Almost twenty years ago I wrote a page on the JALA website about the impacts of the terrorist attack on the World Trade Center. Yet terrorism is just one of many sources of disaster that telework could have subdued.
Twenty years later my message is the same as it was then. The difference is that not much happened after that first message while plenty happened after the recent — and continuing — pandemic disaster. It clearly took something greater than the mere destruction of the twin towers in order to get the world’s attention. Telework is clearly a solution, at least in part, to many types of disaster.
We now have much greater set of impending disasters, that of climate change, that threaten to uproot many of our fondest customs and practices, even our lives. Telework is likely to be an element of the means for averting that threat.
Better late than never?
Now versus then
The technology supporting telework today is far more effective than it was in 2001. Videoconferencing is now almost ubiquitous and increasing in flexibility. The internet has expanded worldwide, allowing people to interact with each other independently of where they are. The span of an internet-connected individual’s access to information has expanded enormously.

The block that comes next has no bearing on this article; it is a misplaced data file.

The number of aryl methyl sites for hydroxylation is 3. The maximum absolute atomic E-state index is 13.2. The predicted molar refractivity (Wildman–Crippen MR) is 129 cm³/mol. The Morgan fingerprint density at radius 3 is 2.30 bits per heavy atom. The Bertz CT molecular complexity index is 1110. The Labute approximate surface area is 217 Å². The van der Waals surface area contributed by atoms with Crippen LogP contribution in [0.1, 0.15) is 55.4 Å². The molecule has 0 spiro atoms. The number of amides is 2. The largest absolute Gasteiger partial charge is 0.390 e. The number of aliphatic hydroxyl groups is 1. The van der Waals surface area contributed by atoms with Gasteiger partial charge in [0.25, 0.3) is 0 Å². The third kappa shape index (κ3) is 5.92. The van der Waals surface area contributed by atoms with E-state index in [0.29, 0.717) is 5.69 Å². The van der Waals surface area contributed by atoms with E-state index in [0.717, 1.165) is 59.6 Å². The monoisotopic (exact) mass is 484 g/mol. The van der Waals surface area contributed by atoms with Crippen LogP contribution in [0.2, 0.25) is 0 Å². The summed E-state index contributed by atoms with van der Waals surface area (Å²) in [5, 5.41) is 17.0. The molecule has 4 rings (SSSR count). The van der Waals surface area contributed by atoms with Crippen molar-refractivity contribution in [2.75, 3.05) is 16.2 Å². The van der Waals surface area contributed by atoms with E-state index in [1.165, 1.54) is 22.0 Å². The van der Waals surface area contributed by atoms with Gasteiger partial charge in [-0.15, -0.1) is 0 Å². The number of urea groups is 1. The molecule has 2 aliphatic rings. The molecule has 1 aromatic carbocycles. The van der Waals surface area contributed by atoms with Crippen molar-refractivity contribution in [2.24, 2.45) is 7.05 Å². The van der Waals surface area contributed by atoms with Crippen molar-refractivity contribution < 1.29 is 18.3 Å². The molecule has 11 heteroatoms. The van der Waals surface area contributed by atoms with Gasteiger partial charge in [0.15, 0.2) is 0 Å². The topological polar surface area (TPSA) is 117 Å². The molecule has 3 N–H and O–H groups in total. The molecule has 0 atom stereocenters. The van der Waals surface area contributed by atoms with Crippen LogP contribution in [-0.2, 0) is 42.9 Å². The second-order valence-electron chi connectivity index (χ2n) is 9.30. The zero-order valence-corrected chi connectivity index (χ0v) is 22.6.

Consequently, a substantial fraction of the world’s information workers has found that they are truly location-independent much the time. Yet most need some face-to-face interaction with colleagues and clients at least some of the time. We are now in a transition period where each organization is trying to sort out the arrangements that work the best for all concerned.
Part of that sorting out is focused on what used to be called “the office.” Where is it? What does it look like? How big is it? What facilities does it offer that are not available to most of the staff? Who is in charge of keeping it running well? What are its hours of operation? How flexible is its scheduling? How many of such facilities do we need? All these and related issues may be the subject of experiment and testing over the next few months.
But one key issue remains: Do we still need large buildings, potential targets, to house thousands of office workers on a daily basis?
Back to the drawing board in remembrance of 9/11. We still have time.